Friday, 25 May 2007

Thirty Years Ago

I wasn't even born when Star Wars came out. It seems kind of weird watching all of these things about it on the news. Seeing footage of people today attending celebrations and gatherings about it is kind of cool I suppose, but at the same time when you see newsreaders or reporters trying to tell you why it is all so important I just think, "Who are you to tell me this? What are you even adding to the story?"

I have trouble understanding how someone could not be a Star Wars fan. I've never understood the groups of girls (disclaimer: I have known and know girls who have seen and like Star Wars) I have known as I have grown up who had never seen any of the films, or who would say, "Meh, it's alright..." What is there that you don't get? I think (although I am sure there are people who would claim otherwise) that even the people who genuinely don't like Star Wars have to acknowledge the impact it has had on film, cinema and global popular culture.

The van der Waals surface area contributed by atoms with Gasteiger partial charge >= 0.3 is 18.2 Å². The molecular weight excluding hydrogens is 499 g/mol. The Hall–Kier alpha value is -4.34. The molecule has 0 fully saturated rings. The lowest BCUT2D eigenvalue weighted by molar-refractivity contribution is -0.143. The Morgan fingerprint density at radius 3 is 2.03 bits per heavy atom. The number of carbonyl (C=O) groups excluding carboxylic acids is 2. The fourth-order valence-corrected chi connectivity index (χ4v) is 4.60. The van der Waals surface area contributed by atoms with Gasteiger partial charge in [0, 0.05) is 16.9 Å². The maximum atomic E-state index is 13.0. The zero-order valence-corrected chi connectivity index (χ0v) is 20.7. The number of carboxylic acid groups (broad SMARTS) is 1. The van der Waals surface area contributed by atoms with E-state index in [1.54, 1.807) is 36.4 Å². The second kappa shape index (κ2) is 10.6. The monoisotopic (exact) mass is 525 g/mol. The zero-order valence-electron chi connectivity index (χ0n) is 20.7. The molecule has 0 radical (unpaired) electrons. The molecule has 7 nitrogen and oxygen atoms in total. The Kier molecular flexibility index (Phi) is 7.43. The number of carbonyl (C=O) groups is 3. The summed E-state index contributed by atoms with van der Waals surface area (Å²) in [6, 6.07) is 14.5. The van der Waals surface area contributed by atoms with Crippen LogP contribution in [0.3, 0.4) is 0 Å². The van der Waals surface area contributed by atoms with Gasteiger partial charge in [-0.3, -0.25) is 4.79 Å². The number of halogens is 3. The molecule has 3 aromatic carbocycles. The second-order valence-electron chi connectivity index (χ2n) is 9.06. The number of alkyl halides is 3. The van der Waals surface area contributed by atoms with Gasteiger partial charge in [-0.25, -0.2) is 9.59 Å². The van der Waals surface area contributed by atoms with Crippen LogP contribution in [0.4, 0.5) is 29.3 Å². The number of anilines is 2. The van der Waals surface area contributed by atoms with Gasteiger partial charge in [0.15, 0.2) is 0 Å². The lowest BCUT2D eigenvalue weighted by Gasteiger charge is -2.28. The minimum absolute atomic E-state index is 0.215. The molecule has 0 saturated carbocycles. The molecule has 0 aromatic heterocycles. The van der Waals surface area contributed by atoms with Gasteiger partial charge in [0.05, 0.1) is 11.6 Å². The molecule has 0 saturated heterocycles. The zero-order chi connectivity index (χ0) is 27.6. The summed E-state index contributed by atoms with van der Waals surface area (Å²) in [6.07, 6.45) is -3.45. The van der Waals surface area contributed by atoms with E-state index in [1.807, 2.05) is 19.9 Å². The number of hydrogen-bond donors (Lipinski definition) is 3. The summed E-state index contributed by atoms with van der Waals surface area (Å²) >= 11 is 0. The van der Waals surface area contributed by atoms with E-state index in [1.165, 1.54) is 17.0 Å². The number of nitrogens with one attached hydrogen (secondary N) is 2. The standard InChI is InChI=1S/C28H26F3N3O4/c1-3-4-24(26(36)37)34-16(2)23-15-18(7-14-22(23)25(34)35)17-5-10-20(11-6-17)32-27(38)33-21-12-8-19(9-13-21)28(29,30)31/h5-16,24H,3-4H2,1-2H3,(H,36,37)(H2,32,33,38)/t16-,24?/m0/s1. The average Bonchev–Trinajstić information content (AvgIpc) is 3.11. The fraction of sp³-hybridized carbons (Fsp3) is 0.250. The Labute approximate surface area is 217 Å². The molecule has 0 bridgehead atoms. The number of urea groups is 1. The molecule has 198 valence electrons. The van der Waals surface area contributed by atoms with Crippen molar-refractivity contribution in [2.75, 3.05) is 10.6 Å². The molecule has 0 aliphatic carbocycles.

If I were to make the breathing sound of Darth Vader's helmet you would immediately know what I was doing. Or the sound of a lightsaber as it hums through the air. How could you not? In just thirty years these sounds, never mind the iconic stories presented in the original trilogy have become seared into the collective mind.

That's why, in many ways, this story just doesn't seem to ring true. I can almost believe that he genuinely hasn't seen any of the films, but his utter lack of knowledge about the films (come on, who doesnt know that the first film is Episode IV? Or even who the characters are?) is unbelievable. Who is he trying to kid? The way the article is written made me laugh out loud when I read it this morning, simply because of the awful way that it is written.